Never said I feel unsafe in India, says Shah Rukh Khan
By Hindustan Times
As India and Pakistan spar over the issue of security for Shah Rukh Khan, the Bollywood superstar on Tuesday said it was sad that an article written by him took an "unwarranted twist" and he was forced to reiterate his patriotism.
Reacting to Malik's statement, the actor said in a press conference here that "I would like to tell all those who are offering unsolicited advice that we in India are extremely safe and happy.
"My own family and friends, are like a mini India... where all religions, professions and a few wrongs included, all are treated with tolerance and understanding and regard for each other... I stand indebted to my audience in my country and around the world. It is sad that I have to say it to prove it, in my country, which my father fought for, during the Independence struggle.
"We have an amazing democratic, free and secular way of life. In the environment that we live here in my country India, we have no safety issues regarding life and material. As a matter-of-fact, it is irksome for me to clarify this non-existent issue".
Shah Rukh said "being a public figure makes me prone to any kind of questioning, good and bad and at sometimes and on sometimes makes me an object of controversy as people use my name and statements to attach any positive or negative sentiment to it. This is the life I chose and stand by it... I am, because of the love and admiration that comes with being who I am in my profession. I thank everyone for making me the star I am".
The actor seemed emotional as he read out a lengthy statement and chunks from his article, which he wrote for a weekly English magazine, to address the controversy at an event in Mumbai, saying, "I do not even understand the basis of this controversy."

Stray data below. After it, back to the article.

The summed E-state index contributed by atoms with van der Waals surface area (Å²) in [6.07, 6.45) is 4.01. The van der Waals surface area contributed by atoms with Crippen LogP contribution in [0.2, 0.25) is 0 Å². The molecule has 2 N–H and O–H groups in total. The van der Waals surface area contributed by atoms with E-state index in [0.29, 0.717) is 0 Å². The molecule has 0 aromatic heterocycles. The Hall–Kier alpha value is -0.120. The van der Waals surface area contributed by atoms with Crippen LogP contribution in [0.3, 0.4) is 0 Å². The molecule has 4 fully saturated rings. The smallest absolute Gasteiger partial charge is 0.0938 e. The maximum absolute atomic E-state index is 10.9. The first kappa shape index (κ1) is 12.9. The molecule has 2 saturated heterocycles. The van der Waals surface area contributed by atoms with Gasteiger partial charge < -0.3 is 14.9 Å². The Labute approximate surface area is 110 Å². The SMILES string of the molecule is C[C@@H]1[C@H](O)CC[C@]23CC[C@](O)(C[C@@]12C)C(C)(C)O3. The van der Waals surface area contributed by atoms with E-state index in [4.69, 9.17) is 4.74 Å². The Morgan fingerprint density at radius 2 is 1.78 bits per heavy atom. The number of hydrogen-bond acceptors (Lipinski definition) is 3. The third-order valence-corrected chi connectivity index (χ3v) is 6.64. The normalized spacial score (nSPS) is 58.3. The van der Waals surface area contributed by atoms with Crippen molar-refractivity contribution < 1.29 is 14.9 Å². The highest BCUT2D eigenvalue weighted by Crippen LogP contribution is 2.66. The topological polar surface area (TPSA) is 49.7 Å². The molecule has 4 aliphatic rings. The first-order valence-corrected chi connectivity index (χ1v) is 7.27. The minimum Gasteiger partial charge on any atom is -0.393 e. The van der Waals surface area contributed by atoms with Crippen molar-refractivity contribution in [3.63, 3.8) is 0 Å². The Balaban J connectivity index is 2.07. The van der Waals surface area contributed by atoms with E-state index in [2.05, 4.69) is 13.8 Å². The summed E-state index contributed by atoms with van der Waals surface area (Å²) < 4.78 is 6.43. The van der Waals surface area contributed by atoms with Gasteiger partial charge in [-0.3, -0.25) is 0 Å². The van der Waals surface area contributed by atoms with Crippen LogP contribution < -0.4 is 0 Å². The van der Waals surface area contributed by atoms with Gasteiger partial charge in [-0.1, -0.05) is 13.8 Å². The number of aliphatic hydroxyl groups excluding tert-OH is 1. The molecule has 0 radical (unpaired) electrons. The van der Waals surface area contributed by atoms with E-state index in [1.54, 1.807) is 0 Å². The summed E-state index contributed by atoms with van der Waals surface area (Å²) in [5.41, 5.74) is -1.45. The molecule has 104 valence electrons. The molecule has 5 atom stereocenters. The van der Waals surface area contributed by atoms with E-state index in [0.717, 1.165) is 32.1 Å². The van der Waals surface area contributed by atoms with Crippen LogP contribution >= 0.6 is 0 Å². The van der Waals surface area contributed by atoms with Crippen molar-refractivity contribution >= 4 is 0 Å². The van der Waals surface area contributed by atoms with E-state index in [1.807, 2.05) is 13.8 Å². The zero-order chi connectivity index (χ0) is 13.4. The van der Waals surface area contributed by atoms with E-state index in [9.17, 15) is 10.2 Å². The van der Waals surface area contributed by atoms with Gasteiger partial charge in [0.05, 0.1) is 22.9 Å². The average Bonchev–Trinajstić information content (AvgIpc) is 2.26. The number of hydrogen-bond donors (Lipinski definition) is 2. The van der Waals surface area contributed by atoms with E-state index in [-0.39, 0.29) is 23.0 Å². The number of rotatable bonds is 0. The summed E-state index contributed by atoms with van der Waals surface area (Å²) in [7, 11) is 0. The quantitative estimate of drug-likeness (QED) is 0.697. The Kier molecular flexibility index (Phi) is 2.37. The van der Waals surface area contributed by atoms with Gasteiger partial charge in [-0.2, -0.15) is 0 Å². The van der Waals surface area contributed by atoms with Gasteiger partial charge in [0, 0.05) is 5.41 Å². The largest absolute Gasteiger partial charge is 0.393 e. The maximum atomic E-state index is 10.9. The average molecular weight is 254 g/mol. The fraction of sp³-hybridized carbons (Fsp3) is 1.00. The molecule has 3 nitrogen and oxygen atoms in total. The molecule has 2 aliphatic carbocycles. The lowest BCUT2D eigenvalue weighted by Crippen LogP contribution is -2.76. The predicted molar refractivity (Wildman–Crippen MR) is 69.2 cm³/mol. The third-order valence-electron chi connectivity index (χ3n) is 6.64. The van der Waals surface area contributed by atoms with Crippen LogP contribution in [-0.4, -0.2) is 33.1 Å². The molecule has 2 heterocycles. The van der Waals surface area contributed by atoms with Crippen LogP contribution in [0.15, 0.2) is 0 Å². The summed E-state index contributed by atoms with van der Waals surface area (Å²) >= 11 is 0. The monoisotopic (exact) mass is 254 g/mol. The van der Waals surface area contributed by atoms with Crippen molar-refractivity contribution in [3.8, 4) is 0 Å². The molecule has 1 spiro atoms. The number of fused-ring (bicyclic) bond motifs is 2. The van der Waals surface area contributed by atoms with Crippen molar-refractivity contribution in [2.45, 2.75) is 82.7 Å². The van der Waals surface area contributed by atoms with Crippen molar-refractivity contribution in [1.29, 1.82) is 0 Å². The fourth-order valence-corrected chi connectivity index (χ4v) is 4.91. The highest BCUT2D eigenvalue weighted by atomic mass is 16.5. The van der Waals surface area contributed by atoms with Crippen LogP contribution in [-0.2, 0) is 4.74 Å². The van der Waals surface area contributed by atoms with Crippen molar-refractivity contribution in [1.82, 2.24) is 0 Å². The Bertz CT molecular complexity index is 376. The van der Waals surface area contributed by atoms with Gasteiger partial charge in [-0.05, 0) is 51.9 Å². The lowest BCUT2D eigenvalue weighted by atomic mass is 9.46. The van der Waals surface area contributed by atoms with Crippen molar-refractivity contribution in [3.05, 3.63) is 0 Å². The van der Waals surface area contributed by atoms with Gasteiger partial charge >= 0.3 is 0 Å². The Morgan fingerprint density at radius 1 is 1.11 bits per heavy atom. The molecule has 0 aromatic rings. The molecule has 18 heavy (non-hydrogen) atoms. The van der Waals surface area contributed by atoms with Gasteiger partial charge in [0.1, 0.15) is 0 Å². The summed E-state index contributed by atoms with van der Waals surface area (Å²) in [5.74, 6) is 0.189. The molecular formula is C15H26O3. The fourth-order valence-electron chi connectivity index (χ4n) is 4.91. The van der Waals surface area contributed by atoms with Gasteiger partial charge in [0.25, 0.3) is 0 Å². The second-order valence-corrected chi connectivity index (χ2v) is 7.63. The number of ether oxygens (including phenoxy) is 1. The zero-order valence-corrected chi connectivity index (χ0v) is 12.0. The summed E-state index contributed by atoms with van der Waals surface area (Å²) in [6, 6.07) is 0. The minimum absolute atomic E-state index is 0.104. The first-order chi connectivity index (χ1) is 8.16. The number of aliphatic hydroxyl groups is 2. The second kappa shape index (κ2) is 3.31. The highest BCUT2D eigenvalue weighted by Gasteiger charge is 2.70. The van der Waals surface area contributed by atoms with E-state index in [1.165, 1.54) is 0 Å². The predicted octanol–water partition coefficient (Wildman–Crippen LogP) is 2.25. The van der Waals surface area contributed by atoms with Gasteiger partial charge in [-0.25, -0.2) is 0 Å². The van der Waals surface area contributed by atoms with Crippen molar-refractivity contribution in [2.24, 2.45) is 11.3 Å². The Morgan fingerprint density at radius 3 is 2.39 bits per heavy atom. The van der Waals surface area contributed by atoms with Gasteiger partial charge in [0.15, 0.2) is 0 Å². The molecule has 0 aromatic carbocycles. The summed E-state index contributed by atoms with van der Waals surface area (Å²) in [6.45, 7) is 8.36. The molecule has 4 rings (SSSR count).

The furore started after Pakistan's interior minister Rahman Malik said that India should take care of Khan's security, drawing sharp reaction from India with the government as well as the political class saying should be more worried over security of its citizens.
Caught between the political tussle, the 47-year-old actor said it was ironical that people were reacting to his article without even reading it.
The controversy stemmed from the actor's remarks that he sometimes became inadvertent object of political leaders who choose to make him a symbol of all that they think is wrong and unpatriotic about Muslims in India.
He said the whole issue "has taken an unwarranted twist. I do not even understand the basis of this controversy".
According to him, the article he wrote was "actually meant to reiterate that some occasions might being an Indian Muslim filmstar is misused by bigot and narrow-minded people who have misplaced religious ideologies for small gains", and ironically the same has happened through this article once again.
"I think some people not even read and are reacting to comments of people who in turn have also not read it. So I implore you all to first read it", the actor said.